Is it time to bring back the fat? 

In the last couple of days, there have been two media pieces that want us to ditch dietary guidelines, claiming that promoting ‘high carbohydrate, low fat diets’ is to blame for the ‘obesity epidemic’. The first is Channel 7’s news piece from ‘dietitian’ Christine Cronau (not actually a dietitian!) and The National Obesity Forum in Britain.
I have a lot to say but I’ll try to keep it to one or two (or four) points.

  1. These people are not using the best methods of looking at the science.
 Christine is using anecdotal evidence: ie, what works for her. We know that as long as you stick to a diet, you can lose weight for a few months. This includes very low carbohydrate diets like the Atkins diet. This is not news.
The National Obesity Forum looks a little more legit. It references studies! That’s scientific, right? The thing is when you look at individual studies, you can make claims about anything you like. The report looks at 43 studies, which sounds like a lot, but the dietary guidelines examine literally thousands of studies. These giant reviews are much more reliable.

  1. People aren’t following dietary guidelines.
 Less than 4% of adults in Australia are eating the recommended amount of vegetables. There is a great chart in this article. To claim the guidelines are to blame when practically no-one is following them is bizarre. Also, Australia’s Dietary Guidelines are moderate carbohydrate, not high!

  1. Weight is not a good measure of health.
To claim that all thin people are physically healthy and all fat people are not is ridiculous. What truly matters is health behaviours. And remember that there is more to health than physical health. Having a good social life and good mental health are extremely important, and if your way of eating is not helping your to see friends and be happy, it’s not healthy.

  1. There is not one diet that is the best diet for everyone.
 As I wrote in my take on high/medium/low carbohydrate diets, healthy diets do have common features: Lots of fruits and vegetables, high in fibre, has all the energy, vitamins, and minerals you need, and not dominated by highly refined grains, sugar or processed meats. Eat delicious food you love that makes your body feel good.

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We Are Being Lied To About Weight Loss

lies about weight loss

Nothing makes me quite as annoyed as the myths about weight loss. I went through some common ones on the science-side of things.

“It’s simple energy-in, energy-out.”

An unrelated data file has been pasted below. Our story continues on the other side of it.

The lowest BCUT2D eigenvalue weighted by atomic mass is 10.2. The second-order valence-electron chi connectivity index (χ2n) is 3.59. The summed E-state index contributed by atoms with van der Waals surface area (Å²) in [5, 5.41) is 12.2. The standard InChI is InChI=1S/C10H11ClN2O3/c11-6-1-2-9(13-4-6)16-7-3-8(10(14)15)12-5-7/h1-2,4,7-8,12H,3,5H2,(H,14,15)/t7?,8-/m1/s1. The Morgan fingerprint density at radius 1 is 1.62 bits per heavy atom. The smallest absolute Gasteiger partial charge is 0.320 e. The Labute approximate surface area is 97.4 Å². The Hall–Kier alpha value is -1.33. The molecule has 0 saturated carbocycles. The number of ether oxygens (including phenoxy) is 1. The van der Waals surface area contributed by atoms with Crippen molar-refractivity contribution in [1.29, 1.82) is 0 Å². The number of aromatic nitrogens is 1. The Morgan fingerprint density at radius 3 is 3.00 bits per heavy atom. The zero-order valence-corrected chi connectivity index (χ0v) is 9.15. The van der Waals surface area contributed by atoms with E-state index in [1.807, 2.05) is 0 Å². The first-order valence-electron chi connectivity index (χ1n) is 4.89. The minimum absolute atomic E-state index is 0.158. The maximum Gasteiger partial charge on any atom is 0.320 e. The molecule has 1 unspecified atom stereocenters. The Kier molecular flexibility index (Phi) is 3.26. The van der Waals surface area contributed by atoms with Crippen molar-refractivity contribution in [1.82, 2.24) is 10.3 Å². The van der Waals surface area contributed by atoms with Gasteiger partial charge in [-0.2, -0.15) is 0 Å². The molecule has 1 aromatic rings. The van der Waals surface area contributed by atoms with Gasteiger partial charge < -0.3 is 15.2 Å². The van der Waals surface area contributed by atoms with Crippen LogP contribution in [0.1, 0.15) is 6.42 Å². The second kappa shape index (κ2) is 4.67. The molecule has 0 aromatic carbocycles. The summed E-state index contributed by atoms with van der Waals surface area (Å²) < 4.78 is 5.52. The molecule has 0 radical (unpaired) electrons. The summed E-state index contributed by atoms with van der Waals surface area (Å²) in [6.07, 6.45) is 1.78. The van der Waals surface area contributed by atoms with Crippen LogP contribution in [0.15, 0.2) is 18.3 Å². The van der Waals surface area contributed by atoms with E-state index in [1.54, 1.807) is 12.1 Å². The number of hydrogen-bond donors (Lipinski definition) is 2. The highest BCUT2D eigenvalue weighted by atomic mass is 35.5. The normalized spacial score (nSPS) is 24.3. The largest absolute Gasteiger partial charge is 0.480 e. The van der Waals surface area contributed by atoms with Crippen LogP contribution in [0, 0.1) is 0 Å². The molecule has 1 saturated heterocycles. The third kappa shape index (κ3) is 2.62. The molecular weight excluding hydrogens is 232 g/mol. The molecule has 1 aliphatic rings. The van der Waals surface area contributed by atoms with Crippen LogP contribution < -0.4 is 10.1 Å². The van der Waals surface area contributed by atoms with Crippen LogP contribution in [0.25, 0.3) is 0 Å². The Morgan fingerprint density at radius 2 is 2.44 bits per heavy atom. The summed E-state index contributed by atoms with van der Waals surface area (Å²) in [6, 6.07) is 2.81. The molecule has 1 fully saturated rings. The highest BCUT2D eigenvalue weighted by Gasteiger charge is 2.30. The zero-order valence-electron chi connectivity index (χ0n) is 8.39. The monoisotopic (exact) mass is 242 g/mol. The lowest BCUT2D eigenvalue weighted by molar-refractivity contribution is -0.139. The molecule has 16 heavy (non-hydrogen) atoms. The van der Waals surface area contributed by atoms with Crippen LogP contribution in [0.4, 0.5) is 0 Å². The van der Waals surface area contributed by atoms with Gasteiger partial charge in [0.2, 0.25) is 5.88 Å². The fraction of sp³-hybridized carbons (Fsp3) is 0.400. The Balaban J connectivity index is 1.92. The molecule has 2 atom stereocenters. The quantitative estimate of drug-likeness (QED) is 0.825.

Our body isn’t an in-out energy machine. As soon as you start to eat less food than you need for your body and brain to work at their best, your brain starts to find ways to reduce your need for energy and increase how much you eat. Because it thinks you’re in a famine.

Things your body may do:

  • ramping up hunger (especially for high energy food)
  • reducing satiety (fullness) signals
  • reducing your metabolism (making you more tired)
  • increasing efficiency of muscles (so you use less energy doing everyday movement)
  • holding onto fat as much as it can
  • reducing adrenaline response (so you can’t run as fast in an emergency)

Which means that any efforts to lose weight by changing energy balance are counter-balanced by your body in an effort to maintain your weight.

“[insert fad diet of the week] is the answer”

Diet gurus try to claim that their diet is the best way to lose weight and keep it off: that somehow eating certain foods in just the right proportions, or cutting out the right food group will somehow overcome your body’s efforts to make sure you don’t starve.

A study found that of all the ‘named’ diets (think Atkins, Zone) worked pretty much exactly the same for weight loss at 12 months, as long as you can stick to them.

“If you fail at weight loss, you lack self-control”

Every single diet study shows that an overwhelming majority of people regain weight. Weight loss maxes out at six months and most is regained by 12 months. Less than 3% of people will have kept all their weight loss 5 years later, and most people will have regained at least 83% of the weight they lost. This is because as long as your body weight is lower, your body is putting in a lot of effort to get you back there. Being on a diet is a risk factor for weight gain. Diets are perceived by your body to be times of famine. And times of famine could come again, so your body stores fat to protect you.

“Diets don’t work, but lifestyle changes do”

This, of course, depends what you mean by ‘work’. Lifestyle changes can make you fitter, healthier and happier. They can also help you lose weight in the short term. However, the changes that your body makes to protect itself from weight loss still happen whether you call the changes a lifestyle change or a diet. It’s still less energy for your body to function.

“You can’t be ‘overweight’ and healthy”

So where does this leave us? Is it all a lost cause? Are we doomed to diet of obesity-related diseases? The answer is NO. Health and weight are not 100% linked. It is true that higher body weight seems to be associated with higher risks of certain disease – but this does NOT mean that they are caused by the weight itself.

Changing your lifestyle by increasing healthy behaviours will increase your wellbeing and increase the odds of living longer, regardless of your weight. Healthy behaviours include:

  • getting enough fruit and vegetables
  • doing some exercise
  • staying socially connected
  • seeing a doctor regularly
  • drinking moderately or not at all
  • not smoking

Good luck on your non weight-focused quest for health!

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Some sciencey reading if you’re interested in some facts behind all this:

Physiological defense of body weight.

All diets are the same.

Long-term weight loss.

Diets predict weight gain.